This accessible book outlines the key ingredients of psychological assessment and provides case studies to illustrate their application, making this an ideal textbook for courses on psychometrics or psychological assessment. The book covers the nature of assessment, basic components, how tests are made, underlying statistics, reliability and validity, assessment of intelligence, abilities and personality, non-psychometric approaches, as well as ethical and professional issues and modern developments. A final chapter explains how readers can construct their own tests. Wide-ranging case studies demonstrate the variety of contexts in which assessment is conducted. The author’s clarity of writing and use of practical examples throughout helps students apply these methods in practice with confidence as part of their studies on an array of courses.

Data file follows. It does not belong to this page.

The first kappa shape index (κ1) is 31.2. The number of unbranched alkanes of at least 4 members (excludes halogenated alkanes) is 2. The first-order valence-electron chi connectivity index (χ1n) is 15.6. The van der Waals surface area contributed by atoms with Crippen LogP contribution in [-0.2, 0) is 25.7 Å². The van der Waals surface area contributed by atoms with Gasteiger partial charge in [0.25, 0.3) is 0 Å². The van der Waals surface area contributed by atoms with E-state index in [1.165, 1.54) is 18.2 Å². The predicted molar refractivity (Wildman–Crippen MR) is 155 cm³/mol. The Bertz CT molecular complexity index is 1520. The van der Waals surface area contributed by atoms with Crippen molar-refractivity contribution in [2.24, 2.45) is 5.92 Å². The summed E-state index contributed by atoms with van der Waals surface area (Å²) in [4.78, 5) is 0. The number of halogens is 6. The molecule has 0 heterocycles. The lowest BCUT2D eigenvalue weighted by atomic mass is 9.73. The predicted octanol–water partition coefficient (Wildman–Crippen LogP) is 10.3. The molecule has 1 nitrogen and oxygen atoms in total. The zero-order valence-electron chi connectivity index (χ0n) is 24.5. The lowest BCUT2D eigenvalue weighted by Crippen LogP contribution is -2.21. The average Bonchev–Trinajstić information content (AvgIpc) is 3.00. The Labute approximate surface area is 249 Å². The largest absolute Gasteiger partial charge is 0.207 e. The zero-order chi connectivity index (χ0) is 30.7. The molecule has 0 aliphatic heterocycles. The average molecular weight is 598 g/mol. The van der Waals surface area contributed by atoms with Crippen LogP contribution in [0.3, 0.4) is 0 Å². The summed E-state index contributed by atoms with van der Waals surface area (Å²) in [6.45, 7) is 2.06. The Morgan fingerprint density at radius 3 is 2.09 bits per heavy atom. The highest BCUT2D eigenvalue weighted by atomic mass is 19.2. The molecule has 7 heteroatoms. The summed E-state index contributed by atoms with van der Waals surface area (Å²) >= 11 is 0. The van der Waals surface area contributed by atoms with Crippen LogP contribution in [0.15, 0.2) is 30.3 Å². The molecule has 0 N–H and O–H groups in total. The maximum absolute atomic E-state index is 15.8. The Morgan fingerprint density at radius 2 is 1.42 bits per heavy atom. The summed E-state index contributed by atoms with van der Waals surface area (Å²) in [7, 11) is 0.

Chapter 7: Measuring Intelligence and Ability
Measuring Intelligence and Ability
By the end of this chapter you should be able to:
- Discuss the concept of intelligence, how it might best be defined, and the differences between implicit and explicit theories.
- Give an account of the different approaches to understanding and measuring human intelligence, and the major outcomes of these.
- Outline the major issues concerning intelligence, including the nature-nurture debate, the problems raised by eugenics and the Flynn effect.
- Distinguish between intelligence, ability and aptitude, and give an account of modern ability testing.
What is This Chapter about?
It's about something which has been much used and abused. That frightens people, possibly more so than late-night horror films. Despite fascination with it, people will run a mile if they think their intelligence is going ...